Facts That Matter
Social Psychology is a branch of Psychology which investigates how the behaviour of individuals is affected by others and the social environment.
We form attitudes or develop ways of thinking about specific topics and people. We form impressions about persons we meet. We are also interested in why people behave in the ways they do-attribution.
The combination of social processes like attitude, impression formation, attribution and pro social behaviour is called social cognition.
Social cognition refers to the mental activities related to the gathering and interpretation of information about the social world.
Social cognition of all’ the individuals is affected by the social environment (Societal conditions in the society peace, harmony, trust or aggression, frustration, disharmony and distrust towards individuals, groups, peoples, relationship and social issues.)
Because of social influences, people form attitudes or ways of thinking about specific topics and people. Impression formation is when we make inferences about personal qualities of people we meet. Attribution is when we assign causes to the behaviour shown in specific social situation.
Features of Attitude:
(i) Valence (positivity or negativity).
(ii) Extremeness indicates how positive or negative an attitude is.
(iii) Simplicity or Complexity (multiplexity) refers to how many attitudes there are within a broader attitude. An attitude system is said to be ‘simple’ if it contains only one or a few attitudes and ‘complex’ if it is made up of many attitudes.
(iv) Centrality: This refers to the role of a particular attitude in the system much more than non-central (or peripheral) attitudes would.
In general, attitudes are learned through one’s own experiences, and through interaction With others.
Process of Attitude Formation:
Factors that Influence Attitude Formation:
(i) Family and School Environment particularly in the early years of life.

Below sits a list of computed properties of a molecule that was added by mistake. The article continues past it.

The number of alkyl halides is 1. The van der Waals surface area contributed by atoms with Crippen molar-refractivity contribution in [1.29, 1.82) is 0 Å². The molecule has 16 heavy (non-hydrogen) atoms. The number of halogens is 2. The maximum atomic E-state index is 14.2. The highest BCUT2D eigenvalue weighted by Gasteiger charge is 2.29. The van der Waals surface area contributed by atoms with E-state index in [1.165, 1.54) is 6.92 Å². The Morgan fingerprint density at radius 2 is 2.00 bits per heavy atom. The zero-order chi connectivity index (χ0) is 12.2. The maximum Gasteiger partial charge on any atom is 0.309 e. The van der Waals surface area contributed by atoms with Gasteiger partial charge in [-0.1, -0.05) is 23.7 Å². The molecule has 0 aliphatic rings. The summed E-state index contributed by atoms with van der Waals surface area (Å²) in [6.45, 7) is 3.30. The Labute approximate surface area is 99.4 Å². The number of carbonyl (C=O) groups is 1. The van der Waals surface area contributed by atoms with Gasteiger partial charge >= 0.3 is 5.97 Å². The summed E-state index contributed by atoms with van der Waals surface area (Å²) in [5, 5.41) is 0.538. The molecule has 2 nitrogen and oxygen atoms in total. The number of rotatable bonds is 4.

(ii) Reference Groups indicate the norms regarding acceptable behaviour/ways of thinking, reflect learning of attitudes through cultural norms, noticeable during beginning of adolescence.
(iii) Personal Experiences (direct).
(iv) Media-related Influences. Technological advances have made audio-visual media, school level textbook and the Internet very powerful sources of information
Attitudes that are still in the formative stage, and are more like opinions, are much more likely to change compared to attitude that have become firmly established and have become a part of the individual’s values.
1. Balance or P-O-X triangle (Fritz Heider) represents the relationships between three aspects or components of attitude.
2. Cognitive Dissonance (Leon Festinger) emphasises on the cognitive component. Cognitive components of an attitude must be ‘constant’ (opposite of‘dissonant’), i.e., they should be logically in line with each other. If an individual finds, that two cognitions in an attitude dissonant, then one of them will be changed in the direction of consonance.
Both balance and cognitive dissonance are examples of cognitive consistency which means that two components or elements of the attitude, or attitude system, must be in the same direction. If this does not happen, then the person experiences a kind of mental discomfort, i.e. the sense that ‘something is not quite right’ in the attitude system.